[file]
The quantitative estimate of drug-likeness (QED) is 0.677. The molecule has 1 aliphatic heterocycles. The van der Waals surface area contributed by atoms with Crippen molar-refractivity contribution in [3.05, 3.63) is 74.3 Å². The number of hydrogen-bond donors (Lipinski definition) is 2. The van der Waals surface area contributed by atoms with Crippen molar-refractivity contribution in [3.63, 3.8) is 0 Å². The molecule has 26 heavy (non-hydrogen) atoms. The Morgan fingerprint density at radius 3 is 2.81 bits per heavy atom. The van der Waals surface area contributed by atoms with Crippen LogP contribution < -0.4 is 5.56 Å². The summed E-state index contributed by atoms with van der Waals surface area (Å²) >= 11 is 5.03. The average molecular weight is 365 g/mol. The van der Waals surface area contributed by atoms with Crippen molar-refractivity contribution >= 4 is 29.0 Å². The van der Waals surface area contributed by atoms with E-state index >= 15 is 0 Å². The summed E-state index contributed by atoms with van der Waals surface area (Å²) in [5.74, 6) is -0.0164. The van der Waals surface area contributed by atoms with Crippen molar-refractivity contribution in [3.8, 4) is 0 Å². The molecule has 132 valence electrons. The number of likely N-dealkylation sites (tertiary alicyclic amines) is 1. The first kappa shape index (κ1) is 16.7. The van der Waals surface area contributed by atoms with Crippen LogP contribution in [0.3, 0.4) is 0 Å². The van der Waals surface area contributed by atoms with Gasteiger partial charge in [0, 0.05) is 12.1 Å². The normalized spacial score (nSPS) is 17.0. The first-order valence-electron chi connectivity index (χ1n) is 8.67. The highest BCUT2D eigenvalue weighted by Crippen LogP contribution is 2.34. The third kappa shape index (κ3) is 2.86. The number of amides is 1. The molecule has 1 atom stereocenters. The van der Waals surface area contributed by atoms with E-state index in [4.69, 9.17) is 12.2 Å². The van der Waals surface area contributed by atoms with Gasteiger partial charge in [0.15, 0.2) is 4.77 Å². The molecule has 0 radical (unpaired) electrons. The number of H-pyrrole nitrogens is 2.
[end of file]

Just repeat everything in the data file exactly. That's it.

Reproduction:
The quantitative estimate of drug-likeness (QED) is 0.677. The molecule has 1 aliphatic heterocycles. The van der Waals surface area contributed by atoms with Crippen molar-refractivity contribution in [3.05, 3.63) is 74.3 Å². The number of hydrogen-bond donors (Lipinski definition) is 2. The van der Waals surface area contributed by atoms with Crippen molar-refractivity contribution in [3.63, 3.8) is 0 Å². The molecule has 26 heavy (non-hydrogen) atoms. The Morgan fingerprint density at radius 3 is 2.81 bits per heavy atom. The van der Waals surface area contributed by atoms with Crippen LogP contribution < -0.4 is 5.56 Å². The summed E-state index contributed by atoms with van der Waals surface area (Å²) >= 11 is 5.03. The average molecular weight is 365 g/mol. The van der Waals surface area contributed by atoms with Crippen molar-refractivity contribution >= 4 is 29.0 Å². The van der Waals surface area contributed by atoms with E-state index >= 15 is 0 Å². The summed E-state index contributed by atoms with van der Waals surface area (Å²) in [5.74, 6) is -0.0164. The van der Waals surface area contributed by atoms with Crippen molar-refractivity contribution in [3.8, 4) is 0 Å². The molecule has 132 valence electrons. The number of likely N-dealkylation sites (tertiary alicyclic amines) is 1. The first kappa shape index (κ1) is 16.7. The van der Waals surface area contributed by atoms with Crippen LogP contribution in [0.3, 0.4) is 0 Å². The van der Waals surface area contributed by atoms with Gasteiger partial charge in [0, 0.05) is 12.1 Å². The normalized spacial score (nSPS) is 17.0. The first-order valence-electron chi connectivity index (χ1n) is 8.67. The highest BCUT2D eigenvalue weighted by Crippen LogP contribution is 2.34. The third kappa shape index (κ3) is 2.86. The number of amides is 1. The molecule has 1 atom stereocenters. The van der Waals surface area contributed by atoms with E-state index in [4.69, 9.17) is 12.2 Å². The van der Waals surface area contributed by atoms with Gasteiger partial charge in [0.15, 0.2) is 4.77 Å². The molecule has 0 radical (unpaired) electrons. The number of H-pyrrole nitrogens is 2.